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Course Descriptions

Course Descriptions

Entertainment Law Practicum (Spring 2017)

Course Description

The Entertainment Practicum is available for one unit, and is graded CR/D/F. Enrollment in or completion of Entertainment Law is required. Prior to enrolling, students must identify on their own a field practicum opportunity and must submit an application to Professor Valerie Barreiro

Supervising Attorney's Responsibilities

  1. Each placement shall designate one attorney as the supervisor of the student intern/extern. This attorney is responsible for the overall supervision of the student's experience and must be available to the student and the law school for consultation about the placement. This does not, however, preclude a student from working for other attorneys in the office. The supervising attorney must sign the student's progress reports prior to submission.
  2. The supervising attorney should strive to provide the student with as many different kinds of experiences and responsibilities as the placement will allow. Ideally, students will have the opportunity to have direct client contact, observe or perform courtroom-type experiences, research, write, etc. Non-law related activities, lunch hours and breaks cannot be counted as internship/externship hours for purposes of meeting the 56 hour per unit requirement.
  3. All supervisors will be asked to prepare an evaluation of the student's work. Students cannot receive course credit until the evaluation has been received.

Student's Responsibilities

  1. Each student must complete the required 56 hours by the end of the semester.
  2. Students must submit a bi-weekly progress report. The progress report must include: date, time, total hours, and a description with substantive information regarding the legal work performed (e.g. types of cases, types of documents produced, other work performed). Entries should reflect, in some detail, the nature of the issues researched, written assignments, including client contact (if applicable to the placement), meetings with supervisors and other activities related to the work done in the office. The entries must be organized on a daily basis. Non-law related activities, lunch hours and breaks cannot be counted as internship/externship hours for purposes of meeting the 56 hour per unit requirement. Similarly, school, national or court holidays do not relieve students of the obligation to perform 56 hours of work per unit. Progress reports must be signed by the supervisor and turned in to Professor Barreiro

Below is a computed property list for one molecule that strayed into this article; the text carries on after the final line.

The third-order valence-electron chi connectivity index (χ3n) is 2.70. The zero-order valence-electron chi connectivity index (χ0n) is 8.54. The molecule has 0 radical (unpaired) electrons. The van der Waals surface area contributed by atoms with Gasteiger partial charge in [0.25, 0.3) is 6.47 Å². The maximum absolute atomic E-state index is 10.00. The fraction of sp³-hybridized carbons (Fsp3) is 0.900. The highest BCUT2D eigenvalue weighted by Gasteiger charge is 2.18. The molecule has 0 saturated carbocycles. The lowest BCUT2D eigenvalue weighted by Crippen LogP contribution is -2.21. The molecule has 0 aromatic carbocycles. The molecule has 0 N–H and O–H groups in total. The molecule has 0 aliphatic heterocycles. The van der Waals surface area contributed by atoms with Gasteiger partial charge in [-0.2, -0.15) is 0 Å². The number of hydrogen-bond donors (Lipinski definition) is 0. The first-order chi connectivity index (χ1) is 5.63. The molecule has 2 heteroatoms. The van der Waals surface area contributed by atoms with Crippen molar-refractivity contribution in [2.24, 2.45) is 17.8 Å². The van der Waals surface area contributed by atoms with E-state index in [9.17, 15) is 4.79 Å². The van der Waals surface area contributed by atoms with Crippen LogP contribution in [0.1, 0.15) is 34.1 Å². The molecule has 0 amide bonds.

3. Students must hold as absolutely confidential all information obtained directly or indirectly concerning clients, clients' cases or legal problems.
  4. The student cannot receive compensation for an internship or externship other than reimbursements for incidental expenses, such as parking or photocopying. Internships are allowed only at entertainment firms that will not accept volunteers or pay students for their work.
  5. Students must author a written evaluation of their experience at the placement due at the end of the semester, along with submission of the final progress report. The comments should reflect 1) the kind of work performed, 2) the amount and quality of supervision, 3) what the student learned, 4) whether the placement is recommended to other students, 5) what the facilities were like, 6) the amount of contact with the judge/justice (if applicable) and 7) whether and how often the student was able to attend hearings, trials, depositions, client meetings, etc. These evaluations will be kept on file for student review.
  6. Students cannot receive credit unless their supervisor submits an evaluation of the student's work. Students are responsible for reminding supervisors of this obligation.

Course Details

  • Unit Value: 1-2
  • Grading Options: CR/D/F Only
  • Exam: None
  • Writing Requirement: No
  • Skills Requirement: no
  • Pre-requisites: Previous or concurrent enrollment in Entertainment Law